Emillie Ruston, Head of Customer Success at Pugpig

Having said that, Emillie has seen publishers she works with make a success out of asking for direct payment from users, but the price is often volume:

“The advertising model has taken a hit. When you have a subscription or membership model in place you tend to have a smaller user base, but the users you do have return and stay a lot longer on your site.

“People do want to pay for better content. It's important to have the payment option as part of a seamless user experience, either via an app store or easily using the browser."

Is a form of paywall, metered of otherwise, the only way to get readers to pay for editorial content? Nick offered some thoughts on other options publishers could consider:

“Doing paywalls really well is really hard. There are different strategies too. For example you could also ask people to disable their ad blocker to get access to your best content, work with Brave or another extension that allows people to reward you.”

Asking users to reward you in the form of user donations, like the Guardian has been doing since last summer, has made its impact on the wider publishing industry too. Molly spoke about the direct-to-user disruption she has seen in the book trade:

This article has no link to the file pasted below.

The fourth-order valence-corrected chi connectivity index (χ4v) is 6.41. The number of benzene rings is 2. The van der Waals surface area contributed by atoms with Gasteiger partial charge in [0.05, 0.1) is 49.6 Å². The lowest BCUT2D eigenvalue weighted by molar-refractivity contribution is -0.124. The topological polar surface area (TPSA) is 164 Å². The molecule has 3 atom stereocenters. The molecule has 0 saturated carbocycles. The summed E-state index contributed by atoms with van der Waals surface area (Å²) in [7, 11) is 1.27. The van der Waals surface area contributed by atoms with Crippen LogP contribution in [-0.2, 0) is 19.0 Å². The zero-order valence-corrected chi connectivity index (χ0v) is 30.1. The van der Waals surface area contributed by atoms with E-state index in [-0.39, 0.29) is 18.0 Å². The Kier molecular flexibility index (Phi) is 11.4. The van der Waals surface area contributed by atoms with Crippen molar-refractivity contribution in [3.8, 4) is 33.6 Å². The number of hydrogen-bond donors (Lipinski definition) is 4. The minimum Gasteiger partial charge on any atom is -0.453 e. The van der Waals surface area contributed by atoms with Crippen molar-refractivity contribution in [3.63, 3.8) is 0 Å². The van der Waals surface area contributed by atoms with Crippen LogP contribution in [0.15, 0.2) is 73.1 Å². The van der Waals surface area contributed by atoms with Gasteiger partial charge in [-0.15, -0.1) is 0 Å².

“We’ve seen a huge growth in crowdfunded books through sites like Unbound, where you, as the crowd, trade your money for a degree of editorial control and a say about design and production. We’ve already seen some great stories like ‘Good Night Stories for Rebel Girls’ and ‘The Good Immigrant’ come out of that. It’s the activist way of improving diversity in the industry too.”

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#Bonus: Five ways to navigate your way through the world of online content

Our speakers and panellists are consumers too. The panel was asked which applications and features they use when catching up on great content. Here are the top picks:

#1 Pocket: a save-for-later content service. Once you’ve saved an interesting article to this service, it’s visible on any device. It can also be viewed offline. Thanks for the tip, Emillie.

#2 The Economist Espresso: A morning briefing from the editors, 6 days a week. One article of your choosing can be read for free daily. Pierre on the free app: “An app with a finitefeed is a wonderful thing to have in 2018.”

#3 Future Crunch: Curation of stories about scientific breakthroughs and other good news. Molly on Future Crunch: “They are taking this idea that online is awash with bad news, and combating it with a newsletter that’s all about positivity backed by stats and research.”

#4 Safari’s Reader mode: a way for users to peruse a web page without distractions from ads, videos, sponsored content links, and other web elements. Once again thanks to Emillie.

#5 The Disconnect: an offline-only magazine of commentary, fiction, and poetry. A great suggestion by Molly.